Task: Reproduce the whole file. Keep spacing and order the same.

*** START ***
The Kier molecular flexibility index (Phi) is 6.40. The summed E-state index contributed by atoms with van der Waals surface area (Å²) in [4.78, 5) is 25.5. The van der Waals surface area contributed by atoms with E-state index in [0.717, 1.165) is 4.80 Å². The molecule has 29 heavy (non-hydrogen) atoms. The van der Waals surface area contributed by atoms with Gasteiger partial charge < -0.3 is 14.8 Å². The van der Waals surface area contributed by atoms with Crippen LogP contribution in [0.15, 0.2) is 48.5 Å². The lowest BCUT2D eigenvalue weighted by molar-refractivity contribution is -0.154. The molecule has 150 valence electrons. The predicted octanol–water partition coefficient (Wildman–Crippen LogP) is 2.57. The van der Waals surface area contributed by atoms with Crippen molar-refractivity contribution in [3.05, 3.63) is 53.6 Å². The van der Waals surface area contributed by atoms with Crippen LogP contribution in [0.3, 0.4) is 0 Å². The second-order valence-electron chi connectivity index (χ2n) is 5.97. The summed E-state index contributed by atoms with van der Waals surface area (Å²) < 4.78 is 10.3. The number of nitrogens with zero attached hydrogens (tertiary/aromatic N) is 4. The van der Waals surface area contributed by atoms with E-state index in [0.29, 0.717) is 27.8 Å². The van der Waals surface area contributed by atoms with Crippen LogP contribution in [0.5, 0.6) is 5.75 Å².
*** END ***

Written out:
The Kier molecular flexibility index (Phi) is 6.40. The summed E-state index contributed by atoms with van der Waals surface area (Å²) in [4.78, 5) is 25.5. The van der Waals surface area contributed by atoms with E-state index in [0.717, 1.165) is 4.80 Å². The molecule has 29 heavy (non-hydrogen) atoms. The van der Waals surface area contributed by atoms with Gasteiger partial charge < -0.3 is 14.8 Å². The van der Waals surface area contributed by atoms with Crippen LogP contribution in [0.15, 0.2) is 48.5 Å². The lowest BCUT2D eigenvalue weighted by molar-refractivity contribution is -0.154. The molecule has 150 valence electrons. The predicted octanol–water partition coefficient (Wildman–Crippen LogP) is 2.57. The van der Waals surface area contributed by atoms with Crippen molar-refractivity contribution in [3.05, 3.63) is 53.6 Å². The van der Waals surface area contributed by atoms with Crippen LogP contribution in [0.3, 0.4) is 0 Å². The second-order valence-electron chi connectivity index (χ2n) is 5.97. The summed E-state index contributed by atoms with van der Waals surface area (Å²) < 4.78 is 10.3. The number of nitrogens with zero attached hydrogens (tertiary/aromatic N) is 4. The van der Waals surface area contributed by atoms with E-state index in [0.29, 0.717) is 27.8 Å². The van der Waals surface area contributed by atoms with Crippen LogP contribution in [0.5, 0.6) is 5.75 Å².